"Gray Zone" Constitutionalism and the Dilemma of Judicial Independence in PakistanVanderbilt Journal of Transnational Law (2013)
AbstractMany countries exist in a “gray zone” between authoritarianism and democracy. For countries in this conceptual space — which is particularly relevant today given the halting path of change in the Arab world — scholars, judges, and rule of law activists conventionally urge an abstract notion of “judicial independence” as a prerequisite for successful democratic transition. Only recently, for example, Pakistan’s judiciary was widely lauded for its “independence” in challenging its military regime. However, judicial independence is neither an undifferentiated concept nor an end in itself. With Pakistan’s return of civilian rule, a series of clashes between Parliament and the Supreme Court raises concerns that the same judiciary celebrated for challenging the military regime — while invoking exactly the same abstract notion of “judicial independence” — might now be asserting autonomy from weak civilian institutions in a manner that undermines Pakistan’s fragile efforts to consolidate democracy and constitutionalism. In this article, I challenge the conventional view by examining these recent developments in Pakistan, which are instructive for other countries in this gray zone. Over many decades, as Pakistan has cycled between military and weak civilian rule, the military has entrenched its power, and the judiciary has played a central role in facilitating that process. The result has been an enduring institutional disequilibrium that has undermined Pakistan’s weak representative institutions. Pakistan’s current shift to civilian rule offers genuine potential for the long-term consolidation of democracy and constitutionalism. But given this persistent disequilibrium, and continued military dominance, fully realizing that potential requires an understanding of judicial independence that goes beyond abstract, unqualified notions of autonomy, and instead contemplates an appropriate balance between autonomy and constraint that enables representative institutions to strengthen their governance capacities and power to rein in the military. Pakistan’s experience also has broader significance, suggesting lessons — or at least notes of caution — about the relationship between military interests and an “independent judiciary” in other countries, such as Egypt, that risk languishing in the gray zone between authoritarianism and democracy but seek a more complete shift to democracy.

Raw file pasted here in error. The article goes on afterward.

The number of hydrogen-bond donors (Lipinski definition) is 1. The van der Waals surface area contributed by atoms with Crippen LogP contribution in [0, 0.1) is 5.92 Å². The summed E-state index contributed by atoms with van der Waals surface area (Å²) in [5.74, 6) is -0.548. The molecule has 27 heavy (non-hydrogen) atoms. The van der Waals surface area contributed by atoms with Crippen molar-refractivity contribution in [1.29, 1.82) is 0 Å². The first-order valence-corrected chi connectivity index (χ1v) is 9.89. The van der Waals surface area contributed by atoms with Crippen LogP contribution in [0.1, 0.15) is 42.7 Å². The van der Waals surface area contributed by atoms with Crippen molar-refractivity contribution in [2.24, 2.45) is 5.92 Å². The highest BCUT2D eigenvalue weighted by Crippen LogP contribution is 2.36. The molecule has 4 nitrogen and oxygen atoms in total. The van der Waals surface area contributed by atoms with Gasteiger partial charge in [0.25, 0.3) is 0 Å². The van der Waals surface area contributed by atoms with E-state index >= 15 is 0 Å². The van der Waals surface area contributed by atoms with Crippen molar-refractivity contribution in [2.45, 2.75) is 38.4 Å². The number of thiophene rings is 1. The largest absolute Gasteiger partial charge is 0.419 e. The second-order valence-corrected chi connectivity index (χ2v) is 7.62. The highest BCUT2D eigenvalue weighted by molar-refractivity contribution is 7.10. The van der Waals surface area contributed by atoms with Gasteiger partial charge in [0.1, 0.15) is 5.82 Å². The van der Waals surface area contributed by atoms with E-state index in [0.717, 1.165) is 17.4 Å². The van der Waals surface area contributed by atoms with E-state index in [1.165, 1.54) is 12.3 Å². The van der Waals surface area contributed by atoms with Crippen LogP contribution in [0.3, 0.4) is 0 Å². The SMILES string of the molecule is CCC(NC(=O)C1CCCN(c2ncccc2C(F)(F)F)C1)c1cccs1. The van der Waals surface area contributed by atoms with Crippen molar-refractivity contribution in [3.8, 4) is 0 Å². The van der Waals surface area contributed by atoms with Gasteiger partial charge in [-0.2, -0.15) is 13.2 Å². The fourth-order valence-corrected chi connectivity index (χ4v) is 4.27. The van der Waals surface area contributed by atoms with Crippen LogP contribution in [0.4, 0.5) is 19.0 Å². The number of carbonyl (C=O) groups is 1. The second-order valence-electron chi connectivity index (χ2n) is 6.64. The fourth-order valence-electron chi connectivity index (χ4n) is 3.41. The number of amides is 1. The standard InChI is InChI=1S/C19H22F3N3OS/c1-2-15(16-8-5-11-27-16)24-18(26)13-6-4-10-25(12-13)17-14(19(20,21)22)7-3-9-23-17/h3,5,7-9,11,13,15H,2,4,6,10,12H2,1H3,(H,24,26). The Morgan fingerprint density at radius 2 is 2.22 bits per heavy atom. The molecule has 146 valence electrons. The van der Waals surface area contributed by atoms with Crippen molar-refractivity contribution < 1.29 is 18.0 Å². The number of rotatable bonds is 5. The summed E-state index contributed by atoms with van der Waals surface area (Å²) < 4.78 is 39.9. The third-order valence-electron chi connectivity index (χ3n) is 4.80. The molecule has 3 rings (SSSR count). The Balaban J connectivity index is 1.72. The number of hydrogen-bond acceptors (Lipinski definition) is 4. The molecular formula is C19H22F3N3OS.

- South Asian Studies,
- South Asia,
- Constitutional Law,
- Comparative Constitutional Law,
- Judicial Independence
Publication DateJanuary, 2013
Citation InformationAnil Kalhan, "Gray Zone" Constitutionalism and the Dilemma of Judicial Independence in Pakistan, 46 Vand. J. Transnat'l L. 1 (2013).